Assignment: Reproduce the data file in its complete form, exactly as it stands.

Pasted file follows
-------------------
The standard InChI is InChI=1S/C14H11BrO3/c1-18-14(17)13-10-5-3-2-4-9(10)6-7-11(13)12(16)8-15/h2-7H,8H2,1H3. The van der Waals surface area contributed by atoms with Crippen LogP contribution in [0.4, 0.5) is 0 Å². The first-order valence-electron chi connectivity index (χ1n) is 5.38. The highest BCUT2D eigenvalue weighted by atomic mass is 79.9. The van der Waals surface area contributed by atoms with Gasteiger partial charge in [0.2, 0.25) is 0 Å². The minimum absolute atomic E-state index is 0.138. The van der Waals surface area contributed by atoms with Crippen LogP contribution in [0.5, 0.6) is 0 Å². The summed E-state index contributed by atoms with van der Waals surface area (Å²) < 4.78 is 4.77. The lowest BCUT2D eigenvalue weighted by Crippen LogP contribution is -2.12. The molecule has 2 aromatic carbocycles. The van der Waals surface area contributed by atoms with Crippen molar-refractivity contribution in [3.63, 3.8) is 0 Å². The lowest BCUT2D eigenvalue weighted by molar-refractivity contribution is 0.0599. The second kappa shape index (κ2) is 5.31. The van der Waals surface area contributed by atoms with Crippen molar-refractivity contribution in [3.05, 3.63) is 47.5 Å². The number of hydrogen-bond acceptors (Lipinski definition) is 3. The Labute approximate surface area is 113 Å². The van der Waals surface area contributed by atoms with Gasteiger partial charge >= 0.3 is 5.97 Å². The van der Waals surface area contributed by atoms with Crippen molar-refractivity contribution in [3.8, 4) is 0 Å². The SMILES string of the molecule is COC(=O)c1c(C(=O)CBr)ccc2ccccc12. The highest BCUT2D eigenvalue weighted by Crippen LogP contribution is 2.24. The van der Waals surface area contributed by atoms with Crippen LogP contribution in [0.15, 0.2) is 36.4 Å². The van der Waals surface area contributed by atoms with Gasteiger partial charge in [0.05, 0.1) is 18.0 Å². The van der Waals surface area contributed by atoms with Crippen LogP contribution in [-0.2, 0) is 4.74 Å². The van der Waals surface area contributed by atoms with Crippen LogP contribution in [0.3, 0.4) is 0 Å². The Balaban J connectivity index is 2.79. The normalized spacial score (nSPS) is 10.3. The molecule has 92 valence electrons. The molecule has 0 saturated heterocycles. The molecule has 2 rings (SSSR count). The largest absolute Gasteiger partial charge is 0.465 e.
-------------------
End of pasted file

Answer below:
The standard InChI is InChI=1S/C14H11BrO3/c1-18-14(17)13-10-5-3-2-4-9(10)6-7-11(13)12(16)8-15/h2-7H,8H2,1H3. The van der Waals surface area contributed by atoms with Crippen LogP contribution in [0.4, 0.5) is 0 Å². The first-order valence-electron chi connectivity index (χ1n) is 5.38. The highest BCUT2D eigenvalue weighted by atomic mass is 79.9. The van der Waals surface area contributed by atoms with Gasteiger partial charge in [0.2, 0.25) is 0 Å². The minimum absolute atomic E-state index is 0.138. The van der Waals surface area contributed by atoms with Crippen LogP contribution in [0.5, 0.6) is 0 Å². The summed E-state index contributed by atoms with van der Waals surface area (Å²) < 4.78 is 4.77. The lowest BCUT2D eigenvalue weighted by Crippen LogP contribution is -2.12. The molecule has 2 aromatic carbocycles. The van der Waals surface area contributed by atoms with Crippen molar-refractivity contribution in [3.63, 3.8) is 0 Å². The lowest BCUT2D eigenvalue weighted by molar-refractivity contribution is 0.0599. The second kappa shape index (κ2) is 5.31. The van der Waals surface area contributed by atoms with Crippen molar-refractivity contribution in [3.05, 3.63) is 47.5 Å². The number of hydrogen-bond acceptors (Lipinski definition) is 3. The Labute approximate surface area is 113 Å². The van der Waals surface area contributed by atoms with Gasteiger partial charge >= 0.3 is 5.97 Å². The van der Waals surface area contributed by atoms with Crippen molar-refractivity contribution in [3.8, 4) is 0 Å². The SMILES string of the molecule is COC(=O)c1c(C(=O)CBr)ccc2ccccc12. The highest BCUT2D eigenvalue weighted by Crippen LogP contribution is 2.24. The van der Waals surface area contributed by atoms with Crippen LogP contribution in [0.15, 0.2) is 36.4 Å². The van der Waals surface area contributed by atoms with Gasteiger partial charge in [0.05, 0.1) is 18.0 Å². The van der Waals surface area contributed by atoms with Crippen LogP contribution in [-0.2, 0) is 4.74 Å². The van der Waals surface area contributed by atoms with Crippen LogP contribution in [0.3, 0.4) is 0 Å². The Balaban J connectivity index is 2.79. The normalized spacial score (nSPS) is 10.3. The molecule has 92 valence electrons. The molecule has 0 saturated heterocycles. The molecule has 2 rings (SSSR count). The largest absolute Gasteiger partial charge is 0.465 e.